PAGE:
Wu and Zhang then built four classifiers using supervised logistic regression, KNN, SVM, and CNNs with all four techniques returning strong results, the best by the CNN and SVM versions.


Since it is widely understood that CNNs can sometimes be deceived and may focus on factors not intended, the researchers also used the technique of introducing gaussian noise into the images with only about a 3% fall off in accuracy.

In summary, the study has been conducted with rigor.  The results are what they are.  Wu and Zhang make no comment on the implications of the study beyond the data science, but they really don’t need to.

The Implications of the Study

Both the general press and data scientists were quick to criticize the study results but not the techniques or competence of the researchers.  Comments abound about the thoroughly debunked and historically much abused attempts to utilize physical profiling to categorize humans.

Some critics attempt to invalidate the study by implying that because our computers and software are created by humans they are susceptible to inherent bias.  To me, blaming the math seems like a stretch.

It is possible that we are seeing some false correlation or false equivalence.  Most critics focused on the similarity to the pseudo science of phrenology and particularly on the risk of societal abuse. However, none direclty challenge the rigor of the study.  If there is a false equivalence here it will need to be conclusively demonstrated.

Implications for Advances in AI

It is remarkable how rapidly the applications of data science and also AI are finding there way into our everyday lives and that trend has become more obvious to the public given the major strides in AI of just the last two years.  It’s difficult to open any thoughtful publication these days without seeing an article calling for ‘transparancy’ and ‘accountability’ of the data science that impacts us.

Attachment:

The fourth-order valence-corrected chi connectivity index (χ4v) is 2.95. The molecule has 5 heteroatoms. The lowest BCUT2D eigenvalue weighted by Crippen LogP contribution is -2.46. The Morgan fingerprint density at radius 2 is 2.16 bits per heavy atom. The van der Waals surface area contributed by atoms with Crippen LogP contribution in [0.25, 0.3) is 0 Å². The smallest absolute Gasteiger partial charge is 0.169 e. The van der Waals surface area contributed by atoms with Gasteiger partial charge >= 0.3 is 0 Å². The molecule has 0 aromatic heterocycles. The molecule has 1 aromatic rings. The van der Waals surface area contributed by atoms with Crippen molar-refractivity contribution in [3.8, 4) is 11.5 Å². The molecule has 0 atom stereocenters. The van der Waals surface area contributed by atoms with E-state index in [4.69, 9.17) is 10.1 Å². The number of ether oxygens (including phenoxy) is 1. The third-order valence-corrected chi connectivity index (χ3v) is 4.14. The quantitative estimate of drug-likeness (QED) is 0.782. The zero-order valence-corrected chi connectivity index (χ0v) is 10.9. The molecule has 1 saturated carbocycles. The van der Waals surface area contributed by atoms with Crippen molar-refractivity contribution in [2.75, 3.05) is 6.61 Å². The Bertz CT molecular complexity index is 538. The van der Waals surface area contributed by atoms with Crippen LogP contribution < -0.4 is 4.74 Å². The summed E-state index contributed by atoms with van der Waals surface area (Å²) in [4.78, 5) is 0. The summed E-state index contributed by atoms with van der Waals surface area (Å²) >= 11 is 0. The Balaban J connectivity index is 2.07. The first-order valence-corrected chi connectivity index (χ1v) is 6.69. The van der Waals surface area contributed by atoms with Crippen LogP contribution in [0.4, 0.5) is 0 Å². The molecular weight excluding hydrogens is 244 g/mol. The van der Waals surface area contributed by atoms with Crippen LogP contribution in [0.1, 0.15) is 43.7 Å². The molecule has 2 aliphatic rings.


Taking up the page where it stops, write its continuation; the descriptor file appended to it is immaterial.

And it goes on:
2808319141It’s not new news that particularly banks and insurance companies have been politically and legally compelled not to use data that identifies us as members of protected groups (by sex, race, religion, and in some cases even location).  These are societal issues which have already been placed as constraints on otherwise good science.  Using these factors might in fact yield more accurate models and therefore more accurate business understanding of risk or pricing.  Our legislators however have decided that these are worthwhile restrictions.

However, a broader and more significant restriction is being called for.  The public and the press widely call this ‘transparancy’ and ‘accountability’.  As data scientists you will recognize this as ‘interpretability’.